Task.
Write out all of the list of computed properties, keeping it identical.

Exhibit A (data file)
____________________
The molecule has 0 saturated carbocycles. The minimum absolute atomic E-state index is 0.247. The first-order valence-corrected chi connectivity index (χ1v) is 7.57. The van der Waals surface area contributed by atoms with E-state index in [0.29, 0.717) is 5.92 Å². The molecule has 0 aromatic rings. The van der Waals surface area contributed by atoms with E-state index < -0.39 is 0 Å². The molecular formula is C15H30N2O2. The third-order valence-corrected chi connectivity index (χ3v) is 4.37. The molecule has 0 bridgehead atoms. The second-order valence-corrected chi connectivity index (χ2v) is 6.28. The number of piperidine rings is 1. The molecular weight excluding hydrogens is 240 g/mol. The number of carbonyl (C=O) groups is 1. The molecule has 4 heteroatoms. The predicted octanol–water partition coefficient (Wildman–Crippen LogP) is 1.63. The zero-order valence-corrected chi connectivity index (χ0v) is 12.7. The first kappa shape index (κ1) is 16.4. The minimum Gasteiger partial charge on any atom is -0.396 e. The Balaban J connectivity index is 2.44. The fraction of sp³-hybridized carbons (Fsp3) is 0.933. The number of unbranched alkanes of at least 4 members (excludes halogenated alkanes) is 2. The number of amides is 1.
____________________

The molecule has 0 saturated carbocycles. The minimum absolute atomic E-state index is 0.247. The first-order valence-corrected chi connectivity index (χ1v) is 7.57. The van der Waals surface area contributed by atoms with E-state index in [0.29, 0.717) is 5.92 Å². The molecule has 0 aromatic rings. The van der Waals surface area contributed by atoms with E-state index < -0.39 is 0 Å². The molecular formula is C15H30N2O2. The third-order valence-corrected chi connectivity index (χ3v) is 4.37. The molecule has 0 bridgehead atoms. The second-order valence-corrected chi connectivity index (χ2v) is 6.28. The number of piperidine rings is 1. The molecular weight excluding hydrogens is 240 g/mol. The number of carbonyl (C=O) groups is 1. The molecule has 4 heteroatoms. The predicted octanol–water partition coefficient (Wildman–Crippen LogP) is 1.63. The zero-order valence-corrected chi connectivity index (χ0v) is 12.7. The first kappa shape index (κ1) is 16.4. The minimum Gasteiger partial charge on any atom is -0.396 e. The Balaban J connectivity index is 2.44. The fraction of sp³-hybridized carbons (Fsp3) is 0.933. The number of unbranched alkanes of at least 4 members (excludes halogenated alkanes) is 2. The number of amides is 1.